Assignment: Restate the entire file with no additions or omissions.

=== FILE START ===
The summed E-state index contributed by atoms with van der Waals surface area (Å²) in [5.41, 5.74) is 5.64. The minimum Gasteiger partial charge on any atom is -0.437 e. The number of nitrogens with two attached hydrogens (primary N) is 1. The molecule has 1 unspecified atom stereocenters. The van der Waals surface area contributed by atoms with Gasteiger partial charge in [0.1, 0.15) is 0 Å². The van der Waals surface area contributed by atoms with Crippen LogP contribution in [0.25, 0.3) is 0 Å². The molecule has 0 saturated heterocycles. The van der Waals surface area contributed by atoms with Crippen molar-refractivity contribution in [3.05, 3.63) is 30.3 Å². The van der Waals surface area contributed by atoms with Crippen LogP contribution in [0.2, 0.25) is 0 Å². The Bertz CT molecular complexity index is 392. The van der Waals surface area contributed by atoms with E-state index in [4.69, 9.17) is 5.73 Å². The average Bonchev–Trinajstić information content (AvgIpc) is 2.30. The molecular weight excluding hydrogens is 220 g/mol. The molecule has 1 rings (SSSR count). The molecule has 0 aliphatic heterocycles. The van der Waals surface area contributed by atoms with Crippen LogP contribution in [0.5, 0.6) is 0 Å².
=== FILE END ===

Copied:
The summed E-state index contributed by atoms with van der Waals surface area (Å²) in [5.41, 5.74) is 5.64. The minimum Gasteiger partial charge on any atom is -0.437 e. The number of nitrogens with two attached hydrogens (primary N) is 1. The molecule has 1 unspecified atom stereocenters. The van der Waals surface area contributed by atoms with Gasteiger partial charge in [0.1, 0.15) is 0 Å². The van der Waals surface area contributed by atoms with Crippen LogP contribution in [0.25, 0.3) is 0 Å². The molecule has 0 saturated heterocycles. The van der Waals surface area contributed by atoms with Crippen molar-refractivity contribution in [3.05, 3.63) is 30.3 Å². The van der Waals surface area contributed by atoms with Crippen LogP contribution in [0.2, 0.25) is 0 Å². The Bertz CT molecular complexity index is 392. The van der Waals surface area contributed by atoms with E-state index in [4.69, 9.17) is 5.73 Å². The average Bonchev–Trinajstić information content (AvgIpc) is 2.30. The molecular weight excluding hydrogens is 220 g/mol. The molecule has 1 rings (SSSR count). The molecule has 0 aliphatic heterocycles. The van der Waals surface area contributed by atoms with Crippen LogP contribution in [0.5, 0.6) is 0 Å².